Emerging figures

Deborah Kahn: Paintings and Drawings on view at WSU

By Joyell Nevins

Photo: Deborah Kahn, Remembering, 2015


Deborah Kahn’s figure drawings don’t begin in her head. They emerge from paint.

“I don’t start with a source,” Kahn says. “I start just moving colors, lines and shapes.”

And when those colors and lines start to form a character that feels real, she goes with it.

“I paint because they convince me of their reality. I keep working until they come out,” Kahn explains.

Kahn is the artist behind Wright State University’s Robert and Elaine Stein Galleries’ fall exhibit entitled Deborah Kahn: Paintings and Drawings. It features some of both her oil paintings and graphite drawings (though, Kahn notes she will draw with whatever’s around—be that graphite, pen or charcoal).

Kahn has been in the art world since the early ’70s. Throughout her career, she’s taught at six different colleges, including Indiana University, Yale University and American University. She’s been a visiting artist and faculty member at numerous institutions and schools and has earned a Guggenheim Fellowship and Mellon Grant for painting. Her work has been featured in galleries across the East Coast and some of the Midwest, although this is her first time exhibiting in Dayton.

Kahn has been on Wright State Assistant Professor of Art Jeremy Jay Long’s radar for more than 20 years, since he first met her at The Chautauqua Institution. The institution is a vibrant arts community that plays host every summer to nine weeks of lecturers and entertainment on the Chautauqua Lake in New York. Long was a student and Kahn one of the faculty members that summer.

Wright State Department Chair and Professor of Painting and Drawing Glen Cebulash was also familiar with Kahn’s work from his studies at American University in the late ’80s. They are thrilled to finally bring her work to the Wright students and Dayton community.

Evolving art

Kahn didn’t start as a painter. Right after high school, she was in the fine arts department at Boston University for two years. All the students were required to take fundamental classes in art, such as drawing, painting, sculpture and design. Kahn found she really loved that arena and wanted to attend a specific art school, so she transferred to the Kansas City Art Institute in 1972.

That was where she “really fell in love with painting.” Kahn continued her education with a master’s degree in painting through Yale University.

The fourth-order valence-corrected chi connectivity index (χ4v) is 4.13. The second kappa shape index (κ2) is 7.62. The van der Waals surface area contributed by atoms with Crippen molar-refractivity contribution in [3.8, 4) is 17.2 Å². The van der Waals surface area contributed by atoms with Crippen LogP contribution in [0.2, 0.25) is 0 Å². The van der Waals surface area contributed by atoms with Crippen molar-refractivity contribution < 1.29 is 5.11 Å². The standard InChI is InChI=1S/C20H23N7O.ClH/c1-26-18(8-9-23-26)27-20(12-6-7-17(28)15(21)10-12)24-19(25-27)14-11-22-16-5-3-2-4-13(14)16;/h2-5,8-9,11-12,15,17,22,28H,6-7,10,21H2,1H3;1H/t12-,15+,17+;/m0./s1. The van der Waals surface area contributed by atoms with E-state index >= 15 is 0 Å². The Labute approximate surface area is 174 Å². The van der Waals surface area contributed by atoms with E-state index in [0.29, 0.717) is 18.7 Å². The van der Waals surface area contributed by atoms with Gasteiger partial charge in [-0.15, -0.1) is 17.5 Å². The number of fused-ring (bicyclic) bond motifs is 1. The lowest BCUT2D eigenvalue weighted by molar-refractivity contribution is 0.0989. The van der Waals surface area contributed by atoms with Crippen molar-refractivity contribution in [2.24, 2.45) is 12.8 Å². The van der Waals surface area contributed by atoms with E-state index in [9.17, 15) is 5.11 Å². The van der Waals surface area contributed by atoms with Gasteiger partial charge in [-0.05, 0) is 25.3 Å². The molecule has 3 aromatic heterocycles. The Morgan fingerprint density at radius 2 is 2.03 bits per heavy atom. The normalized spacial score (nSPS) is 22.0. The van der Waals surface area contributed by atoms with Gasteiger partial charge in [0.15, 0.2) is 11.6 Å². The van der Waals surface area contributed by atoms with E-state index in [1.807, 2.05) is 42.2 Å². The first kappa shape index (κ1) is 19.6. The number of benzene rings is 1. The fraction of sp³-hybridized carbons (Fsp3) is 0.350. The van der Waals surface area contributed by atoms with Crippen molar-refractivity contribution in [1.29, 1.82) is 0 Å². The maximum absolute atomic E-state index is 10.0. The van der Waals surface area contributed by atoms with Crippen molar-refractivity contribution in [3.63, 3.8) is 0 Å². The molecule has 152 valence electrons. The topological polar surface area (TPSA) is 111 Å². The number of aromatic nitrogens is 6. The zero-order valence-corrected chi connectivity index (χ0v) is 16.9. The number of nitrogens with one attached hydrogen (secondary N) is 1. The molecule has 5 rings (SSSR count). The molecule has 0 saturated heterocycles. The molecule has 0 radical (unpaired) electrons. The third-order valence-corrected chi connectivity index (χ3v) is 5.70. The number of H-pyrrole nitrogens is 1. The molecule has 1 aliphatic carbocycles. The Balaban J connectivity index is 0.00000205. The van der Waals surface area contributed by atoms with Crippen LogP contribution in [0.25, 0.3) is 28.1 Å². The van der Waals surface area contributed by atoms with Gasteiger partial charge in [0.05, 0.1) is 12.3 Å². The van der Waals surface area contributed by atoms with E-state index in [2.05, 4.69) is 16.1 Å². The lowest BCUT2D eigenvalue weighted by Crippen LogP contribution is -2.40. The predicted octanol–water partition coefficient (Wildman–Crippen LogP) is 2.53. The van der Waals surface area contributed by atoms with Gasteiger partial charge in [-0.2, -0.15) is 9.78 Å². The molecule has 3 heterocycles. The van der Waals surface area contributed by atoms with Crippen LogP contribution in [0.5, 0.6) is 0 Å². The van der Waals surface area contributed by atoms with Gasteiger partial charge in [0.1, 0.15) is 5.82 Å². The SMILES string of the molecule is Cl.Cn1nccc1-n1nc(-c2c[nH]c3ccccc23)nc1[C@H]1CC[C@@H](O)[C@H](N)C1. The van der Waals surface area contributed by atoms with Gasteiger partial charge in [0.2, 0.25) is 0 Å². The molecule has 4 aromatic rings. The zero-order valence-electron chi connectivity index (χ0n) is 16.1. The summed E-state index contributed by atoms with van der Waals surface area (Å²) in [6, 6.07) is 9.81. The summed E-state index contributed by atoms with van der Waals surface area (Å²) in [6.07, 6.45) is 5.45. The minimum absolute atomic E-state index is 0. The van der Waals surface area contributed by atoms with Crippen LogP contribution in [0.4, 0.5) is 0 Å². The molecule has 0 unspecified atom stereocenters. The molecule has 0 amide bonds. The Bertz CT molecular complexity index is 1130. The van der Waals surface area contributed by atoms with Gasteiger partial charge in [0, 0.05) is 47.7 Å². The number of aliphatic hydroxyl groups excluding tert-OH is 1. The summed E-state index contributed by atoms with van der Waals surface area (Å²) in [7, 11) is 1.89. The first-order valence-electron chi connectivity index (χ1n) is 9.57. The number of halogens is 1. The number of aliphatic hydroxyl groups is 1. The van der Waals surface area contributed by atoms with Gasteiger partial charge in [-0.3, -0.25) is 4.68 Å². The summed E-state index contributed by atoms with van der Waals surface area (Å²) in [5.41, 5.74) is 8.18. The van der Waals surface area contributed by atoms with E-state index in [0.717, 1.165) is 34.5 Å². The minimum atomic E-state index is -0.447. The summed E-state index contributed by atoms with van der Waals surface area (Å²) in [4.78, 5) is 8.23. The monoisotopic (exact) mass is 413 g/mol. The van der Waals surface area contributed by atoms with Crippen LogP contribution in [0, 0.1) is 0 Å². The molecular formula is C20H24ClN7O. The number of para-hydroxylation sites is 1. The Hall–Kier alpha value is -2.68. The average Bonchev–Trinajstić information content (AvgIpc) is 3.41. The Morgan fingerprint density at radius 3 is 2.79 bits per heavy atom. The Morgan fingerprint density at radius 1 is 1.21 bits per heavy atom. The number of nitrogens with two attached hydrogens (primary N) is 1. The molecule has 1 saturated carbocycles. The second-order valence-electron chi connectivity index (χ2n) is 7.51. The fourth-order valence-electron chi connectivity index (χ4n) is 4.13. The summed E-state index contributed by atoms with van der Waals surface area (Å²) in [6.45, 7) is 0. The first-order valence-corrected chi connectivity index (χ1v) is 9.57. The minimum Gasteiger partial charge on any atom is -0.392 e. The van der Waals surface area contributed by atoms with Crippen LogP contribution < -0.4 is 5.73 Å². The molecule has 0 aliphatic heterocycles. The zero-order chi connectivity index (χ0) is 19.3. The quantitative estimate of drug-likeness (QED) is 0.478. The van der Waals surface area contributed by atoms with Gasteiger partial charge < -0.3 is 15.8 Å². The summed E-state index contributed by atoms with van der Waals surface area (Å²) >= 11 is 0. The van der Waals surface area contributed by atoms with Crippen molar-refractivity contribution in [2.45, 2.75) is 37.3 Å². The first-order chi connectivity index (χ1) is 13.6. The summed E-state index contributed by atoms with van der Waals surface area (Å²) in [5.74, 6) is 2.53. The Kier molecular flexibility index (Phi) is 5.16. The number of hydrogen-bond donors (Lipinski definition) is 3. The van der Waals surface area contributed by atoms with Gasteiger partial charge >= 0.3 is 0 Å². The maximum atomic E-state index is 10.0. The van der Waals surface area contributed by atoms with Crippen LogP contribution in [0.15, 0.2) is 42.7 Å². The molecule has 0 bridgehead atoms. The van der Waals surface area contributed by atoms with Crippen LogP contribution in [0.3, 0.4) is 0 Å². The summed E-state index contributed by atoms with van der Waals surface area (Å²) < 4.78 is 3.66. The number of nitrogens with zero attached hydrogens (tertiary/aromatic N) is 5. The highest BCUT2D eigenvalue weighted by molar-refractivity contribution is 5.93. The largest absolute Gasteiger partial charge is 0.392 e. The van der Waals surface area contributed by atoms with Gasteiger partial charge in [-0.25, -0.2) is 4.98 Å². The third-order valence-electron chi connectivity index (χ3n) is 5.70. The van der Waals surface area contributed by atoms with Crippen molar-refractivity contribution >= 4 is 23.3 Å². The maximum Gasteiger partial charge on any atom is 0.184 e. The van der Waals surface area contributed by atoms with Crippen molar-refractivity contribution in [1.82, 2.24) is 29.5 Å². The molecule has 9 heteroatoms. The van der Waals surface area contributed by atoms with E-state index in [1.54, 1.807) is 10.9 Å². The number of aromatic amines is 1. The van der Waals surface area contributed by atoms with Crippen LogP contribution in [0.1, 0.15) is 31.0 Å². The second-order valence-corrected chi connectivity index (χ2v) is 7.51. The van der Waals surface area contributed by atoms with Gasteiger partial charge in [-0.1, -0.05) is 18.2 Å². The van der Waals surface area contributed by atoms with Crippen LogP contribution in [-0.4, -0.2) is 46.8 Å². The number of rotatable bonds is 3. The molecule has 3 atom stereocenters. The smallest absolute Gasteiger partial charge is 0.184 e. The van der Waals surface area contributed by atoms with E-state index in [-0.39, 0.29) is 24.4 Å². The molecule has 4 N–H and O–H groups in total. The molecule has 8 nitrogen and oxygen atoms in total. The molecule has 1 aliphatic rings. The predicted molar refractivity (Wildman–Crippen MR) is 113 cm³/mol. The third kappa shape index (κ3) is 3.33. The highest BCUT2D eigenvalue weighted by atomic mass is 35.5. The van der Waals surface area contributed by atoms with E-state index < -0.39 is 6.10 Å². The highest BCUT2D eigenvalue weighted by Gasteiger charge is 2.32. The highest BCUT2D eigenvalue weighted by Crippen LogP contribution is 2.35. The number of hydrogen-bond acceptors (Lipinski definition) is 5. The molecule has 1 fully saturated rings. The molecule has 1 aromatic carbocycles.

Her training was as a figurative painter, but over the decades, it has evolved into abstraction. And in Kahn’s converted garage studio, abstract figures do not come easily.

“Painting is a struggle,” Kahn says. “It’s not so peaceful, but I love it.”

The struggle comes from the creation, from trying to let the figures emerge from the chaos.

“It’s not a relaxing thing. I keep exploring, keep searching, keep finding. I want to tell a story that feels real. I want to get to a place where everything comes alive,” she says.

Kahn calls her figures “elusive,” but when she finally seizes on who they are, that’s the sweet spot in her drawings and paintings.

“When the world feels real, that’s when the painting takes on a life of its own,” Kahn says.

However long that takes, Kahn’s willing to wait.

“It’s almost like an addiction—I keep getting in there, hoping today’s the day,” Kahn says.

Kahn and her husband, Ed, live in Silver Springs, Maryland. You can meet her at a free public talk at 2:30 p.m. Sunday, Sept. 13 in Wright State’s Creative Arts Center, with a reception to follow in the Robert and Elaine Stein Galleries until 5:30 p.m.

The exhibition is made possible with support by the Ohio Arts Council, individual supporters of the Galleries and the Wright State University College of Liberal Arts.

Deborah Kahn: Paintings and Drawings is on view through Oct. 4 at the Robert and Elaine Stein Galleries in the WSU Creative Arts Center, 3640 Colonel Glenn Hwy. Hours are 10 a.m.-4 p.m. Tuesdays, Wednesdays, Fridays; 10 a.m.-7 p.m. Thursdays and 12-4 p.m. Saturdays and Sundays. For more information, please visit liberal-arts.wright.edu/art-galleries/exhibitions/deborah-kahn-paintings-and-drawings.

Reach DCP freelance writer Joyell Nevins at JoyellNevins@DaytonCityPaper.com.

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Joyell believes in the power of the written word, a good cup of coffee, and sometimes, the need for a hug (please, no Tommy Boy references). Follow her on her blog “Small World, Big God” at swbgblog.wordpress.com or reach her at joyellnevins@daytoncitypaper.com

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